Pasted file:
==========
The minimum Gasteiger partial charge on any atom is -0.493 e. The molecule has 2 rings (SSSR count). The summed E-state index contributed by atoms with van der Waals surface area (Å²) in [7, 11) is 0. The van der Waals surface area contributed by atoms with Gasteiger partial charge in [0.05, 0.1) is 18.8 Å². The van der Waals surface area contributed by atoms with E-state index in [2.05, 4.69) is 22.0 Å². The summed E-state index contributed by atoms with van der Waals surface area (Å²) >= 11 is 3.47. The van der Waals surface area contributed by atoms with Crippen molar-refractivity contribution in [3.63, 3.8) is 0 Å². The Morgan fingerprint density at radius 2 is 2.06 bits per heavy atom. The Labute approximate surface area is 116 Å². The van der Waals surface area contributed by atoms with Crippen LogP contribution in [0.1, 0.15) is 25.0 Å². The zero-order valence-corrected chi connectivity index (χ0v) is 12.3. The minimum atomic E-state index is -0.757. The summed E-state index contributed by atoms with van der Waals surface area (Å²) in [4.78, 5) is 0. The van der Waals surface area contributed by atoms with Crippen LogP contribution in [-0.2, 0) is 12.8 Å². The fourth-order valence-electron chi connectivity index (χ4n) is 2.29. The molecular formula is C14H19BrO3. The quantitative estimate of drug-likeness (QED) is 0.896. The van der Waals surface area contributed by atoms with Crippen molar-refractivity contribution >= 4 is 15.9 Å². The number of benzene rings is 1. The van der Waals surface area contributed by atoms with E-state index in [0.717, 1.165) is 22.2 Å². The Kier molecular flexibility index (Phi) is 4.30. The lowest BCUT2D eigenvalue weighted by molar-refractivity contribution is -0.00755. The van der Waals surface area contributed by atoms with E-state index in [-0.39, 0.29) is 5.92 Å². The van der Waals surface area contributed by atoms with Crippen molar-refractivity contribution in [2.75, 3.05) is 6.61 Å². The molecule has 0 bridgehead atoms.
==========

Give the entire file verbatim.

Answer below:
The minimum Gasteiger partial charge on any atom is -0.493 e. The molecule has 2 rings (SSSR count). The summed E-state index contributed by atoms with van der Waals surface area (Å²) in [7, 11) is 0. The van der Waals surface area contributed by atoms with Gasteiger partial charge in [0.05, 0.1) is 18.8 Å². The van der Waals surface area contributed by atoms with E-state index in [2.05, 4.69) is 22.0 Å². The summed E-state index contributed by atoms with van der Waals surface area (Å²) >= 11 is 3.47. The van der Waals surface area contributed by atoms with Crippen molar-refractivity contribution in [3.63, 3.8) is 0 Å². The Morgan fingerprint density at radius 2 is 2.06 bits per heavy atom. The Labute approximate surface area is 116 Å². The van der Waals surface area contributed by atoms with Crippen LogP contribution in [0.1, 0.15) is 25.0 Å². The zero-order valence-corrected chi connectivity index (χ0v) is 12.3. The minimum atomic E-state index is -0.757. The summed E-state index contributed by atoms with van der Waals surface area (Å²) in [4.78, 5) is 0. The van der Waals surface area contributed by atoms with Crippen LogP contribution in [-0.2, 0) is 12.8 Å². The fourth-order valence-electron chi connectivity index (χ4n) is 2.29. The molecular formula is C14H19BrO3. The quantitative estimate of drug-likeness (QED) is 0.896. The van der Waals surface area contributed by atoms with Crippen molar-refractivity contribution >= 4 is 15.9 Å². The number of benzene rings is 1. The van der Waals surface area contributed by atoms with E-state index in [0.717, 1.165) is 22.2 Å². The Kier molecular flexibility index (Phi) is 4.30. The lowest BCUT2D eigenvalue weighted by molar-refractivity contribution is -0.00755. The van der Waals surface area contributed by atoms with E-state index in [-0.39, 0.29) is 5.92 Å². The van der Waals surface area contributed by atoms with Crippen molar-refractivity contribution in [2.75, 3.05) is 6.61 Å². The molecule has 0 bridgehead atoms.